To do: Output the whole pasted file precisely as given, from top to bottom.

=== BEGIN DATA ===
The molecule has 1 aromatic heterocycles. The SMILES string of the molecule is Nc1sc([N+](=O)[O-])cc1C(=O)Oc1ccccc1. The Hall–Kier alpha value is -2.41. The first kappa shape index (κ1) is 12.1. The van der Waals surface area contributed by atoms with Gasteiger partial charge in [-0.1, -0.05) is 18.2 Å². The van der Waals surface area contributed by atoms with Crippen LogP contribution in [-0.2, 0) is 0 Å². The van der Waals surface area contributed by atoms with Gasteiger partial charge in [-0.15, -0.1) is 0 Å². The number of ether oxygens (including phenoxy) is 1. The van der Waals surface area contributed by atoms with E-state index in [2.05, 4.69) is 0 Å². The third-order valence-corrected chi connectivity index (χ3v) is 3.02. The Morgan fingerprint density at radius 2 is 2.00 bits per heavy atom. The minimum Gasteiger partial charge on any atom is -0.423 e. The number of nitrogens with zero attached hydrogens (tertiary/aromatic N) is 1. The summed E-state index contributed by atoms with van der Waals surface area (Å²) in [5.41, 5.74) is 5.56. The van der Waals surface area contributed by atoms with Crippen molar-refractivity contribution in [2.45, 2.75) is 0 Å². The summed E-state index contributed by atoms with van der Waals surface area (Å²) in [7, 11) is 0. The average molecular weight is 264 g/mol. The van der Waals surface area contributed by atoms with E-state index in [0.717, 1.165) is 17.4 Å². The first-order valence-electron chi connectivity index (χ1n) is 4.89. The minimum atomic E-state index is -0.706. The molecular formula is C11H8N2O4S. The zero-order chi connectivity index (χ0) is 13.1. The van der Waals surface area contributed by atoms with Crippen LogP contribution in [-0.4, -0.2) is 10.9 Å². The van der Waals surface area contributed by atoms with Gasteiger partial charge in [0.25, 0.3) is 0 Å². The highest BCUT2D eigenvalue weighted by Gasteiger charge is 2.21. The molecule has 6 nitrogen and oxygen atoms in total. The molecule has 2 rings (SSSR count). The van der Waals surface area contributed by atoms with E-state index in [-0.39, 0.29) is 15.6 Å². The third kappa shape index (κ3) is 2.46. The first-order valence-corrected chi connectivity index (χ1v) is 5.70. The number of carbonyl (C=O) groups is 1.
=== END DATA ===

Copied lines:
The molecule has 1 aromatic heterocycles. The SMILES string of the molecule is Nc1sc([N+](=O)[O-])cc1C(=O)Oc1ccccc1. The Hall–Kier alpha value is -2.41. The first kappa shape index (κ1) is 12.1. The van der Waals surface area contributed by atoms with Gasteiger partial charge in [-0.1, -0.05) is 18.2 Å². The van der Waals surface area contributed by atoms with Crippen LogP contribution in [-0.2, 0) is 0 Å². The van der Waals surface area contributed by atoms with Gasteiger partial charge in [-0.15, -0.1) is 0 Å². The number of ether oxygens (including phenoxy) is 1. The van der Waals surface area contributed by atoms with E-state index in [2.05, 4.69) is 0 Å². The third-order valence-corrected chi connectivity index (χ3v) is 3.02. The Morgan fingerprint density at radius 2 is 2.00 bits per heavy atom. The minimum Gasteiger partial charge on any atom is -0.423 e. The number of nitrogens with zero attached hydrogens (tertiary/aromatic N) is 1. The summed E-state index contributed by atoms with van der Waals surface area (Å²) in [5.41, 5.74) is 5.56. The van der Waals surface area contributed by atoms with Crippen molar-refractivity contribution in [2.45, 2.75) is 0 Å². The summed E-state index contributed by atoms with van der Waals surface area (Å²) in [7, 11) is 0. The average molecular weight is 264 g/mol. The van der Waals surface area contributed by atoms with E-state index in [0.717, 1.165) is 17.4 Å². The first-order valence-electron chi connectivity index (χ1n) is 4.89. The minimum atomic E-state index is -0.706. The molecular formula is C11H8N2O4S. The zero-order chi connectivity index (χ0) is 13.1. The van der Waals surface area contributed by atoms with Crippen LogP contribution in [-0.4, -0.2) is 10.9 Å². The van der Waals surface area contributed by atoms with Gasteiger partial charge in [0.25, 0.3) is 0 Å². The highest BCUT2D eigenvalue weighted by Gasteiger charge is 2.21. The molecule has 6 nitrogen and oxygen atoms in total. The molecule has 2 rings (SSSR count). The van der Waals surface area contributed by atoms with E-state index in [-0.39, 0.29) is 15.6 Å². The third kappa shape index (κ3) is 2.46. The first-order valence-corrected chi connectivity index (χ1v) is 5.70. The number of carbonyl (C=O) groups is 1.